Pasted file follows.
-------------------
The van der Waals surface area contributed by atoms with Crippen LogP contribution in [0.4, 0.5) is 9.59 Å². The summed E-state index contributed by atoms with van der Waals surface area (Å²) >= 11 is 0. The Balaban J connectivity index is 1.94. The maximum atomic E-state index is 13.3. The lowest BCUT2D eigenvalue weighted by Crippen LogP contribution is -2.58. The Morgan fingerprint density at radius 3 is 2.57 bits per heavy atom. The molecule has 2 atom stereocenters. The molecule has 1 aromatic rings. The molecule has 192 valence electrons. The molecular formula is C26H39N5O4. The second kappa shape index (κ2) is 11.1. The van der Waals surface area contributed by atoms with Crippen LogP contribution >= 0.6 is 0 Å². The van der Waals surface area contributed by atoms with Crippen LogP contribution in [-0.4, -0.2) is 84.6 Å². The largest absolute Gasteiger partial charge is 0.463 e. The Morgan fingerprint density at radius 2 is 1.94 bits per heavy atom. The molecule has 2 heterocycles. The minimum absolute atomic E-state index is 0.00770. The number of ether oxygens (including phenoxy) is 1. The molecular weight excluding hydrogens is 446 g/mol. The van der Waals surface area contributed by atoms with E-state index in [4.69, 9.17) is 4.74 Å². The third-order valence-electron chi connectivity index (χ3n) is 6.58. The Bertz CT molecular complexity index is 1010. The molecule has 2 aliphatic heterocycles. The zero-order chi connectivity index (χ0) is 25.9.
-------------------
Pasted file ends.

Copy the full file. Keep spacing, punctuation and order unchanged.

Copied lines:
The van der Waals surface area contributed by atoms with Crippen LogP contribution in [0.4, 0.5) is 9.59 Å². The summed E-state index contributed by atoms with van der Waals surface area (Å²) >= 11 is 0. The Balaban J connectivity index is 1.94. The maximum atomic E-state index is 13.3. The lowest BCUT2D eigenvalue weighted by Crippen LogP contribution is -2.58. The Morgan fingerprint density at radius 3 is 2.57 bits per heavy atom. The molecule has 2 atom stereocenters. The molecule has 1 aromatic rings. The molecule has 192 valence electrons. The molecular formula is C26H39N5O4. The second kappa shape index (κ2) is 11.1. The van der Waals surface area contributed by atoms with Crippen LogP contribution >= 0.6 is 0 Å². The van der Waals surface area contributed by atoms with Crippen LogP contribution in [-0.4, -0.2) is 84.6 Å². The largest absolute Gasteiger partial charge is 0.463 e. The Morgan fingerprint density at radius 2 is 1.94 bits per heavy atom. The molecule has 2 heterocycles. The minimum absolute atomic E-state index is 0.00770. The number of ether oxygens (including phenoxy) is 1. The molecular weight excluding hydrogens is 446 g/mol. The van der Waals surface area contributed by atoms with E-state index in [4.69, 9.17) is 4.74 Å². The third-order valence-electron chi connectivity index (χ3n) is 6.58. The Bertz CT molecular complexity index is 1010. The molecule has 2 aliphatic heterocycles. The zero-order chi connectivity index (χ0) is 25.9.